The fifth Labour of Hercules was to clean the Augean stables.
This assignment was intended to be both humiliating (rather than impressive, as had the previous labours) and impossible, since the livestock were divinely healthy (immortal) and therefore produced an enormous quantity of dung. These stables had not been cleaned in over 30 years, and over 1,000 cattle lived there. However, Hercules succeeded by rerouting the rivers Alpheus and Peneus to wash out the filth.
Augeas was irate because he had promised Hercules one tenth of his cattle if the job was finished in one day. He refused to honour the agreement, and Hercules killed him after completing the tasks. Hercules gave his kingdom to Augeas’ son Phyleus, who had been exiled for supporting Hercules against his father. According to the Odes of the poet Pindar,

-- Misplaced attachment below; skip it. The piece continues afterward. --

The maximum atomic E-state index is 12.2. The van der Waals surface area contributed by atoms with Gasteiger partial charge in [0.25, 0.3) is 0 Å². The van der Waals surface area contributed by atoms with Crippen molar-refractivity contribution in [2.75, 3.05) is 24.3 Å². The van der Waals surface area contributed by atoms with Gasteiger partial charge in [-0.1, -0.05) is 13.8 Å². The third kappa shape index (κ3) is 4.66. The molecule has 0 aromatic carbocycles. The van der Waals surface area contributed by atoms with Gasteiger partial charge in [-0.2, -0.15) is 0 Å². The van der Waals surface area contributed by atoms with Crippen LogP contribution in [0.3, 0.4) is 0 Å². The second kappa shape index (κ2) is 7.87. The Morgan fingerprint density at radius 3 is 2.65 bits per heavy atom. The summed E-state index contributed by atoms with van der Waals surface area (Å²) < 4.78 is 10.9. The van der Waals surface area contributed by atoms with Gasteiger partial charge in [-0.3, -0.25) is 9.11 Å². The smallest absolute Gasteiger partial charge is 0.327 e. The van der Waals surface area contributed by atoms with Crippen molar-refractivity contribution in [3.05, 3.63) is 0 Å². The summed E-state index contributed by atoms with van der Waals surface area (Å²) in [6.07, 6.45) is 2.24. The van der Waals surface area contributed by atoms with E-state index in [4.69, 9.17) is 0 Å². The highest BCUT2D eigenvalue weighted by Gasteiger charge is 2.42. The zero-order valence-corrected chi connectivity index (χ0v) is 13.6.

Hercules then founded the Olympic Games: “the games which by the ancient tomb of Pelops the mighty Hercules founded, after that he slew Kleatos, Poseidon’s godly son, and slew also Eurytos, that he might wrest from tyrannous Augeas against his will reward for service done”
The success of this labour was ultimately discounted because the rushing waters had done the work of cleaning the stables and because Hercules was paid. Eurystheus, stating that Heracles still had seven Labours to perform, then sent Hercules to defeat the Stymphalian Birds.